What are you working on now?
At the moment, I’m working on getting pieces together for my next poetry collection, which will be based around different ideas about metamorphosis and transcendence. I’ve also very excitingly properly begun my first novel, The Samothrace Project, about the formation, corruption and disintegration of a women-only cult in dystopian Britain. I’m writing it woven within the contents and instructions of the cult’s handbook, which is a fantastic challenge that I’m really getting into, so watch this space!
What made you apply for the Spotlight Books project and how has it had an impact on you?
Three big factors – I had been really ill for a long time, and a lot of the self-destructive and scary stuff that came out of that had meant that I had always felt I had never felt able to make the most of any of the opportunities that had managed to come my way through occasional luck or almost always very hard work. I had done a lot of things which had made my life very difficult and frightening in parts and had an awful time finding mental treatment and help that worked for me. I finally found a more stable way about two years ago, which was partly due to the second factor, meeting my partner, who is a musician and was incredibly supportive and encouraging of my creative work in a way that my previous relationships had not been. The third factor was feeling that I was finally ready in a way I had not been before to actually tell stories – I felt able to speak out, which I had been unable to when I was not properly treated. I also didn’t have any money (poets never have any money, so no surprise there) and the fact it was freely accessible to me was just so incredibly wonderful. I really loved the Creative Future team, having won an award with them two years before, and I knew the fantastic support and work they bring to others and might help bring to me. So I submitted. When I found out the outcome, I was so happy for my childhood self – that little girl who was so desperate to be a writer but lost the ability to think she could. It’s been just a dream come true, and I am so honoured to be part of such an amazing series, particularly as the line-up are all women writers. It has also made me feel I can go forward into the writing world with support and advice, and that I can really begin to fulfil myself as a writer.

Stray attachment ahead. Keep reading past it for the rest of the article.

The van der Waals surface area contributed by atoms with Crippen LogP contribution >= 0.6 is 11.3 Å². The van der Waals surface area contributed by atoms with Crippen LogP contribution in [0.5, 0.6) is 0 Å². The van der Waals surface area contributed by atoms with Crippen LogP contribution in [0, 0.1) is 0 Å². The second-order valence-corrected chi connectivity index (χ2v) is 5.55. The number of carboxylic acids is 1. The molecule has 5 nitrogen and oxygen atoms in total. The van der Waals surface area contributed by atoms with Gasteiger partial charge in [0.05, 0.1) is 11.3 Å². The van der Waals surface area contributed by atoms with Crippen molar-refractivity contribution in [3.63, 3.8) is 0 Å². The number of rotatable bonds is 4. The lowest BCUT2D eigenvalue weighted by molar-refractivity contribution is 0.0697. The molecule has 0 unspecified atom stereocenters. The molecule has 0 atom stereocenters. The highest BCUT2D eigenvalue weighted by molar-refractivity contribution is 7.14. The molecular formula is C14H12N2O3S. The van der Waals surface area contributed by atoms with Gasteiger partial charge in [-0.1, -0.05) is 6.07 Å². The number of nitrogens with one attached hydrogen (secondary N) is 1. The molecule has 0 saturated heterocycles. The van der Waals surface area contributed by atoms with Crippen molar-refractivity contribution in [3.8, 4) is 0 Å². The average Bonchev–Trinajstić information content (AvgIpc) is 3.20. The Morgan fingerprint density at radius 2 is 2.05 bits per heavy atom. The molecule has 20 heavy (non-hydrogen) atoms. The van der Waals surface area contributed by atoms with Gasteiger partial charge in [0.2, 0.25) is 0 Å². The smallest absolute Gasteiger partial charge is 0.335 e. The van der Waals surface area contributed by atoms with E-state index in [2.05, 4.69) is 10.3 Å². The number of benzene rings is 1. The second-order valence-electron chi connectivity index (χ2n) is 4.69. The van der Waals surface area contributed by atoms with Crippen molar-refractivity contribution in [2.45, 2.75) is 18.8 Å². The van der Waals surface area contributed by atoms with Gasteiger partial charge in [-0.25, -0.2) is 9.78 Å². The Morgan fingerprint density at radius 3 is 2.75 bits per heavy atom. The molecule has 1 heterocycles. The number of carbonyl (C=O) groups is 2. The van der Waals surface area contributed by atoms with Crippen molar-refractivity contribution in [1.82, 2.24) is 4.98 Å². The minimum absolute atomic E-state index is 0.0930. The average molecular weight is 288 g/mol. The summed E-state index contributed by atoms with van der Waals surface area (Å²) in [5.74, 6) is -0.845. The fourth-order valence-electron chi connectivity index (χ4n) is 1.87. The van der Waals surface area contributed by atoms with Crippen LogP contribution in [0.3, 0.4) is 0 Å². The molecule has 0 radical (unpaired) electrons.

See all interviews in this series.
Elizabeth Ridout has published her poetry and reviews in Agenda, where she was recently Broadsheet Poet, and in various other publications online. She studied English Literature at Oxford University, and she won a Creative Future Literary Award in 2017. She lives in Tunbridge Wells.